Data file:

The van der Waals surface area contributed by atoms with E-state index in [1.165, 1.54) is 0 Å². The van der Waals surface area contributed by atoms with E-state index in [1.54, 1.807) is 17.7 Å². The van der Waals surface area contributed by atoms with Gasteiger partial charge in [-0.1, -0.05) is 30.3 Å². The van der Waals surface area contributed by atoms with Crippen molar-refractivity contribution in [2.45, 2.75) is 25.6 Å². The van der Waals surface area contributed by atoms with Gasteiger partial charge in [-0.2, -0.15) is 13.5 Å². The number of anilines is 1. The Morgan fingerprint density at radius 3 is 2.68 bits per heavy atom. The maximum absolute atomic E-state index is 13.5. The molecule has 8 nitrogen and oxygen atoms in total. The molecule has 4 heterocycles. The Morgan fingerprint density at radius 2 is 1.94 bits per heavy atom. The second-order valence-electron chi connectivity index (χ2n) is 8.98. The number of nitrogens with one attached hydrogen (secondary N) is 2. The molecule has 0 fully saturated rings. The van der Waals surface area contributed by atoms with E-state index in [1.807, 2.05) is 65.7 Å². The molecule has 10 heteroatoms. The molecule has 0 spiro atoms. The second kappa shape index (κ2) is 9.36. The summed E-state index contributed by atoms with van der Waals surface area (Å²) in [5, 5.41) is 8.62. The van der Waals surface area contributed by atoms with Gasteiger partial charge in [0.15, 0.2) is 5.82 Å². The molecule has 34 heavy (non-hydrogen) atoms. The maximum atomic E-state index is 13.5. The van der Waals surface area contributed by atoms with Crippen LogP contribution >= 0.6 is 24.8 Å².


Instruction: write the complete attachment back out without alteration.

The van der Waals surface area contributed by atoms with E-state index in [1.165, 1.54) is 0 Å². The van der Waals surface area contributed by atoms with E-state index in [1.54, 1.807) is 17.7 Å². The van der Waals surface area contributed by atoms with Gasteiger partial charge in [-0.1, -0.05) is 30.3 Å². The van der Waals surface area contributed by atoms with Crippen molar-refractivity contribution in [2.45, 2.75) is 25.6 Å². The van der Waals surface area contributed by atoms with Gasteiger partial charge in [-0.2, -0.15) is 13.5 Å². The number of anilines is 1. The Morgan fingerprint density at radius 3 is 2.68 bits per heavy atom. The maximum absolute atomic E-state index is 13.5. The molecule has 8 nitrogen and oxygen atoms in total. The molecule has 4 heterocycles. The Morgan fingerprint density at radius 2 is 1.94 bits per heavy atom. The second-order valence-electron chi connectivity index (χ2n) is 8.98. The number of nitrogens with one attached hydrogen (secondary N) is 2. The molecule has 0 fully saturated rings. The van der Waals surface area contributed by atoms with E-state index in [1.807, 2.05) is 65.7 Å². The molecule has 10 heteroatoms. The molecule has 0 spiro atoms. The second kappa shape index (κ2) is 9.36. The summed E-state index contributed by atoms with van der Waals surface area (Å²) in [5, 5.41) is 8.62. The van der Waals surface area contributed by atoms with Gasteiger partial charge in [0.15, 0.2) is 5.82 Å². The molecule has 34 heavy (non-hydrogen) atoms. The maximum atomic E-state index is 13.5. The van der Waals surface area contributed by atoms with Crippen LogP contribution >= 0.6 is 24.8 Å².